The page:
In a template, variables from the programming language can be inserted without using code, thereby losing the requirement of programming knowledge to make updates to the pages in a web site. A syntax is made available to distinguish between HTML and variables. E.g. in JSP the <c:out> tag is used to output variables, and in Smarty, {$variable} is used.

Many template engines do support limited logic tags, like IF and FOREACH. These are to be used only for decisions that need to be made for the presentation layer, in order to keep a clean separation from the business logic layer, or the M(odel) in the MVC pattern.

[edit] Caching

Web caching is the caching of web documents in order to reduce bandwidth usage, server load, and perceived "lag". A web cache stores copies of documents passing through it; subsequent requests may be satisfied from the cache if certain conditions are met. Some application frameworks provide mechanisms for caching documents and bypassing various stages of the page's preparation, such as database access or template interpretation.

[edit] Ajax

Ajax, shorthand for "Asynchronous JavaScript and XML", is a web development technique for creating interactive web applications. The intent is to make web pages feel more responsive by exchanging small amounts of data with the server behind the scenes, so that the entire web page does not have to be reloaded each time the user requests a change. This is intended to increase the web page's interactivity, speed, and usability.

Due to the complexity of Ajax programming in Javascript, there are numerous Ajax frameworks that exclusively deal with Ajax support. Some Ajax frameworks are even embedded as a part of larger frameworks. For example, the Prototype JavaScript Framework is included in Ruby on Rails.

With the increased interest in developing "Web 2.0" Rich Media Applications, the complexity of programming directly in Ajax and Javascript has become so apparent that compiler technology has stepped in, to allow developers to code in high-level languages such as Java, Python and Ruby. The first of these compilers was Google Web Toolkit, with ports to Python and Ruby in the form of Pyjamas and RubyJS following some time after. These compilers and their associated widget set libraries make the development of Rich Media Ajax Applications much more akin to that of developing Desktop applications.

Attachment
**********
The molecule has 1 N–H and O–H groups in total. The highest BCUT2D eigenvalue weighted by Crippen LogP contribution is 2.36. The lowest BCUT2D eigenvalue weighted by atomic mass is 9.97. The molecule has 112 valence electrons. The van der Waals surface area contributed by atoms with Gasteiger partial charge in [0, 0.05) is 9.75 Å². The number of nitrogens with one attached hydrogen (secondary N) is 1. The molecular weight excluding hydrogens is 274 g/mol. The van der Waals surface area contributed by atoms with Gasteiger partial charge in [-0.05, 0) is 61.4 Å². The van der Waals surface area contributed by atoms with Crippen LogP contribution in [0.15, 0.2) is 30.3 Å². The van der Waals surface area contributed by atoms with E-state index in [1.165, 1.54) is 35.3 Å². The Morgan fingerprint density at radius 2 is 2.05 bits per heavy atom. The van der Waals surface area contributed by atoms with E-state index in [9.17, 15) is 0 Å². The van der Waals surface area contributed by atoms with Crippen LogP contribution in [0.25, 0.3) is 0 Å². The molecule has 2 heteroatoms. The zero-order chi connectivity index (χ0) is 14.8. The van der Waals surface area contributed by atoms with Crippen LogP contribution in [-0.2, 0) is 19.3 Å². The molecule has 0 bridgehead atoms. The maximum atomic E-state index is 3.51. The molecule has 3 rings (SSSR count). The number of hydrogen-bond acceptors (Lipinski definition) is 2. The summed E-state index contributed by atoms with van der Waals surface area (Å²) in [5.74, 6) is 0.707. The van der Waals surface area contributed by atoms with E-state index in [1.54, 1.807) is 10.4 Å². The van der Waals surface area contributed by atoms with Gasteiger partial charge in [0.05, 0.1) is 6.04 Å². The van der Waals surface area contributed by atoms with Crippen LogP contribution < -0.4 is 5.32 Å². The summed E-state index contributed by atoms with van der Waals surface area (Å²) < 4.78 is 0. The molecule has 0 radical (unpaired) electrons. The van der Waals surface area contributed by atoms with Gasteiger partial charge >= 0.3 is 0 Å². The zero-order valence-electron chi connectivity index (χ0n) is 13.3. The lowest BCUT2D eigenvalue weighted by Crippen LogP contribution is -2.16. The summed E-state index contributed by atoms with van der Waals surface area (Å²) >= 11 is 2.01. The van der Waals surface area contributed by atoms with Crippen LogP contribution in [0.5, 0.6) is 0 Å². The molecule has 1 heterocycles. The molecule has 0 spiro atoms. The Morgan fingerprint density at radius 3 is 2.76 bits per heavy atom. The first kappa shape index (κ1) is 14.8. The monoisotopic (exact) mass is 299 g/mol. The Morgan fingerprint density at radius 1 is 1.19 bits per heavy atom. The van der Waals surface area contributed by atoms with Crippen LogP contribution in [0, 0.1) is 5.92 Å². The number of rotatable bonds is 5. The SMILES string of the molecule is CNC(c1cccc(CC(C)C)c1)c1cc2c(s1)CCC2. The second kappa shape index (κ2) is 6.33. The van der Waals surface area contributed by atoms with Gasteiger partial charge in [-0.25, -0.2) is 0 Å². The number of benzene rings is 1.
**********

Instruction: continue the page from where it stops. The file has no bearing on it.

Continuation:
[edit] Automatic configuration

Some frameworks minimize web application configuration through the use of introspection and/or following known conventions. For example, many Java frameworks use Hibernate as a persistence layer, which can generate a database schema at runtime capable of persisting the necessary information. This allows the application designer to design business objects without needing to explicitly define a database schema. Frameworks such as Ruby on Rails can also work in reverse, that is, define properties of model objects at runtime based on a database schemas.

[edit] Web services

Some frameworks provide tools for creating and providing web services. These utilities may offer similar tools as the rest of the web application.

[edit] Technologies

[edit] Languages

Many languages have an associated web application framework. However, certain languages either have a critical mass of developers to give a higher level of support to frameworks, or provide features that prove conducive to the development of web application frameworks

[edit] Java

There are numerous Java frameworks either in development or in use. Many of these frameworks are built on top of, or borrow elements from the Java EE platform or Eclipse etc.

As an alternative to Java language frameworks, there is Grails (previously known as Groovy on Rails) — Groovy framework, built on top of Java Platform.

[edit] C# and VB.NET

C# and VB.NET are the most popular languages used to create web applications using Microsoft's ASP.NET platform. (ASP.NET is built on the Common Language Runtime, allowing programmers to use any supported .NET language.) ASP.NET has an integrated AJAX framework, ASP.NET AJAX.

[edit] ColdFusion

ColdFusion has several active frameworks, including:

[edit] PHP

PHP's original design for dynamic web pages has given support to projects such as CakePHP, CodeIgniter, PRADO, ThinkPHP, Qcodo, symfony, Zoop Framework, Orinoco Framework, the eZ publish web publishing framework and the Zend Framework. These frameworks assist application structure and modeling by providing a framework layer on top of the core language. These attack the programming problem from the "bottom-up."[3]

In contrast with the mentioned frameworks, software projects like Drupal, Joomla, MODx, or TYPO3 have begun to morph from web content management systems to a higher layer web application framework. Their structure generally provides a minimal core whose function is extended through modules that provide functions generally associated with web application frameworks. SilverStripe began life as both a framework and CMS rather than starting with one and going to the other. As open source projects, their communities contribute many modules (for example, Drupal has over 3,000 such modules[4]). Use of these CMS's core+modules constitutes a method for assembling a website with a broad range of application features without actually doing any PHP-level coding.

[edit] Perl, Python, Ruby, Lua

There are numerous dynamic language frameworks:

[edit] Common Lisp

There are a number of web application frameworks written in Common Lisp, including UnCommon Web, Webactions, BKNR, ABCL-web, blow, and cl-terrace.

[edit] TCL

OpenACS is an open source web application framework designed for developing high traffic web applications in Tcl.

[edit] Smalltalk

Seaside is an open source web application framework for developing web applications in Smalltalk. Although the main development of Seaside happens in Squeak there exist ports to all major Smalltalk dialects.

AIDA/Web is another open source web framework and application server based on many open source and commercial dialects of Smalltalk.

[edit] JavaScript

Helma is an open source web application framework / publishing system written in Java which uses JavaScript as programming language.

[edit] Operating Systems

With very few exceptions, web application frameworks are based upon platform independent languages that run on a variety of platforms. While some frameworks may recommend particular configurations, most can run on Windows, Linux, Mac and other Unix-based platforms.

[edit] References

[edit] See also